reports from Paris
Only people who are close enough to Thomas Muster to fully appreciate the man's determination could have imagined that he would recover from a terrible knee injury caused by a drunk driver in Miami in 1989 and fulfil his dream of winning the French Open title.
One of those who had faith in him was Ronnie Leitgeb, which is why Muster vaulted the 8ft backboard in front of the players' guest box and embraced his coach, a la Pat Cash at Wimbledon in 1987.
Overpowering Michael Chang in two hours in yesterday's final, 7-5, 6- 2, 6-4, was the culmination of an awesome fitness regimen which commenced the moment Muster came out of surgery. Leitgeb encouraged him to use a contraption which enabled him to swivel and hit balls on the court while laying on his back with the injured leg immobilised.
The 27-year-old left-hander has not stopped hitting balls since, with increasing velocity and accuracy, allowing him to become the first Austrian to win a Grand Slam singles title.
"When I was a child playing tennis I had in mind that the match points I was making were the match point of the French Open," he said. "Today it was a reality, and it feels great." That was evident. After Chang hit the ball long on the second match point, Muster fell flat on his back, arms outstretched, savouring the moment.
Disappointed not to have advanced to the French final in 1990, when he was defeated in the semi-finals by Andres Gomez, of Ecuador, Muster continued to accumulate lesser clay-court titles. Before arriving in Paris a fortnight ago, he had won 21 consecutive finals on the slow surface since losing to Karel Novacek in Munich five years ago. And when the opportunity to win the world's premier clay-court event finally arrived, he had stored the form and the willpower to take it.
The victory against Chang was Muster's 35th consecutive clay-court win since losing to the Spaniard Emilio Sanchez in Palermo last October. This puts him one ahead of Bjorn Borg for the third longest winning streak on clay in the Open era.
Appropriately, Guillermo Vilas, the Argentinian who holds the record of 53 successive clay-court matches, accomplished in 1977, was seated beside Leitgeb yesterday.
Chang, another resilient character - who could forget his astounding triumph here as a 17-year-old in 1989? - outplayed Muster at his own pulverising game at the start of the contest. His aggressive groundstrokes launched him to a 4-1, 40-0 lead, Muster having double-faulted on the fourth point.
At this stage Chang made the mistake of allowing his hungry opponent to see the tin of spinach. The American's shots landed beyond the baseline on each of four break points. Though Chang then held for 5-2, Muster had the confidence to take control of the match, breaking Chang twice to take the opening set in 47 minutes.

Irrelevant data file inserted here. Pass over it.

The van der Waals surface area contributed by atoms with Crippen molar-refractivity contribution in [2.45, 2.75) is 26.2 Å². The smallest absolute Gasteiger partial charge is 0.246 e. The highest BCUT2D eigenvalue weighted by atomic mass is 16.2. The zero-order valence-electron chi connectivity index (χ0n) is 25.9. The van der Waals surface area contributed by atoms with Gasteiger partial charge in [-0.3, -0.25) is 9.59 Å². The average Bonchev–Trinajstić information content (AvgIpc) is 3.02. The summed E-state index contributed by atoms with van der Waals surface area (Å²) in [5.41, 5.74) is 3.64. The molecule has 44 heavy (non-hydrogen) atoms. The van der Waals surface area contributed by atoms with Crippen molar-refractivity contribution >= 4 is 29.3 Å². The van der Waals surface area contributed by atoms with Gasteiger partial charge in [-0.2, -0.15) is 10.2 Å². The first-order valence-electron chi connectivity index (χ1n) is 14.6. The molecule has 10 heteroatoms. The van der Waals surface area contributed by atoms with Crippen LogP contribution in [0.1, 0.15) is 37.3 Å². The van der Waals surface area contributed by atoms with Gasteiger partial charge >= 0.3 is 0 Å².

Muster conceded only four points on his serve in the second set, breaking Chang in the third and fifth games and showing no sign of slacking the pace. In the process he won 10 out of 11 games from being 2-5 in the first set. It was not for the want of trying by Chang, and occasionally the cries of "Yaaagh!", which accompanied some of his mightiest shots, matched the loud grunting from Muster's side of the net. They sounded like a pair of martial arts experts, and spectators revelled in the power and athleticism of their rallies.
Not that it was all brute force. Both players displayed delightful touch with their drop shots, and frequently held the crowd in suspense as one or the other would sprint to perform breathtaking recoveries.
Chang saved three break points in the fifth game of the third set, and recovered to 4-4 after being broken in the seventh. Muster's response was typical. He immediately attacked Chang's serve, driving any thoughts of a comeback out of the American's mind.
"I don't think the match was totally one-sided," Chang said, "but you've got to give Thomas a lot of credit. He's been playing great tennis for the last couple of months."
Victory has elevated Muster to No 3 in the world from No 5, but, as he indicated earlier, he does not plan to put his baseline game to the test on the slick Wimbledon lawns two weeks from today. He considers that he has earned a rest after dominating the clay of Mexico City, Estoril, Barcelona, Monte Carlo, Rome and Paris. And who, hand on heart, can blame him?
n Boris Becker is expected to escape suspension but be fined $25,000 by the ATP Tour for bringing the game into disrepute. This follows remarks made by the former Wimbledon champion after losing to Thomas Muster, 6- 0 in the fifth set, in the final of the Monte Carlo Open in April. Muster collapsed on court and received hospital treatment after defeating Andrea Gaudenzi in the semi-finals. "Either he is a very good actor, or something miraculous happened overnight, and I don't believe in miracles," Becker said.Reuse content